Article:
Buy “Stuff,” Not Ideas (And Make Piles of Money)

I don’t know about you, but I like to buy and own stuff. Real tangible things that I can touch and see as I make my way through the world.

Think about your average week. You probably go to the bank, either in person or online, a time or two. You gas up the car, stop at the grocery store, drive on the freeway, work in a commercial building or office of some sort and maybe go to the doctors or dentist office. You use electricity, perhaps some natural gas to heat your home, water, gasoline and most likely relax by watching cable or satellite TV. All of this fits my definition of stuff.

Once stuff is in place it generates gobs of cash for years and often even decades. Toll roads, office building, power plants, cable systems, retail and medical real estate and even the things needed to finance, build, and maintain stuff are examples of my favorite type of investments.

Let me say that again: Stuff.

Not ideas.

This puts me at odds with most of Wall Street, since they love to push you to buy big ideas – big, abstract ideas that may or may not work out so well in the long run.

Here’s why “ideas” are a bad idea – and “stuff” will always make you way more money.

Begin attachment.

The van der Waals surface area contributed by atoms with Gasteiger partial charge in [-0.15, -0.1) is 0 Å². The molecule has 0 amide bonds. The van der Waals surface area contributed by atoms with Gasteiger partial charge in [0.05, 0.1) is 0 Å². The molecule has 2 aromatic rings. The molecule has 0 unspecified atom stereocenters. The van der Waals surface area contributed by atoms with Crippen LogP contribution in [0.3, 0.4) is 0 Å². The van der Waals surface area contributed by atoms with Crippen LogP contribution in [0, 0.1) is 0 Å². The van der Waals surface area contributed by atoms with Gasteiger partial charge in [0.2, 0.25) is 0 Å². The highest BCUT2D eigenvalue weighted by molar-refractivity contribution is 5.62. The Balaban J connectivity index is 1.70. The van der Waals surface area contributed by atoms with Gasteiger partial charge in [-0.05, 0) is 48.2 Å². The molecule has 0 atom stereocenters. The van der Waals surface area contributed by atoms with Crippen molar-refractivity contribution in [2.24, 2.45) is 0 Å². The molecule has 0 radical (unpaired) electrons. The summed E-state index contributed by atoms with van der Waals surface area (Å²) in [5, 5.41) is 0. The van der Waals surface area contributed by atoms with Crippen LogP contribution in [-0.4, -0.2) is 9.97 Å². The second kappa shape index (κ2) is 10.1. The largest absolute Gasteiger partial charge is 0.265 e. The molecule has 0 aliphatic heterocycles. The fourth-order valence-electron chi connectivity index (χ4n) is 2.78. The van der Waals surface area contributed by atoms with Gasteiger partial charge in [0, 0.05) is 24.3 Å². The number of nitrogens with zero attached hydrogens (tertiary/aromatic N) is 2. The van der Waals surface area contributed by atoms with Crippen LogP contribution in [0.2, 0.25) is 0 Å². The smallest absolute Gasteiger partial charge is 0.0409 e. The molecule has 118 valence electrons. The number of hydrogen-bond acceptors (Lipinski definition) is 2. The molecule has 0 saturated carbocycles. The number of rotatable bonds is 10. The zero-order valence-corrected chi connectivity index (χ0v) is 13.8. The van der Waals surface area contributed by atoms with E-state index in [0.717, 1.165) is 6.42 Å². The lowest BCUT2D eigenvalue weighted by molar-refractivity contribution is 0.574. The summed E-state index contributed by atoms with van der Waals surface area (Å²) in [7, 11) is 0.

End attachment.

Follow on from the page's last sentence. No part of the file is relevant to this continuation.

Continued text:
Don’t Buy Ideas Until They Actually Turn Into Stuff

Do me a favor today. Look through the headlines, or even just your email inbox. The big push is for you to own ‘big ideas” that could be the next big thing.

The problem is that even when ideas work big, you have to have picked the right company out of all the hundreds of companies trying to exploit the next big idea. The odds are most decidedly not ever in your favor.

Here is the thing about big ideas. The developers of the big ideas use offices and pay rent. They use utilities. The big thinkers fill their cars with gas and drive on the same roads, highways, and bridges that you do. They need electricity to keep the lights on and the equipment required to develop and build that big idea. The next Nikola Tesla needs water to live, to bathe, and flush the toilet. They need stuff.

Even better, ideas that work eventually turn into stuff.

Let me give you a couple of examples…

  • Back in the 1990s, online travel booking was an idea. Literally, hundreds of companies battled to dominate the online travel space. By the late 2000s it was clear that online travel was here to stay and Priceline, now Bookings Holding (BKNG) was the winner. In the bear market of 2008 the company had the high quality, low price combination that I like based on my “Heatseekers” methodology and is up over 3000% since.
  • The idea of things like online gaming, virtual reality, artificial intelligence, and cryptocurrencies were all once just ideas. Some of them still are. You know what is not an idea? The chips made by NVIDIA(NVDA) that make the ideas possible in the first place. Billions of dollars were bet and lost trying to figure out which chip company would win. NVIDIA won and back in early 2013 the stock was a bargain based on my research metric. The stock is up 1700% since then.

By the way, the baseball-based “Heatseekers” metric I use to find great stocks at bargain prices is undefeated so far. I explain it all here.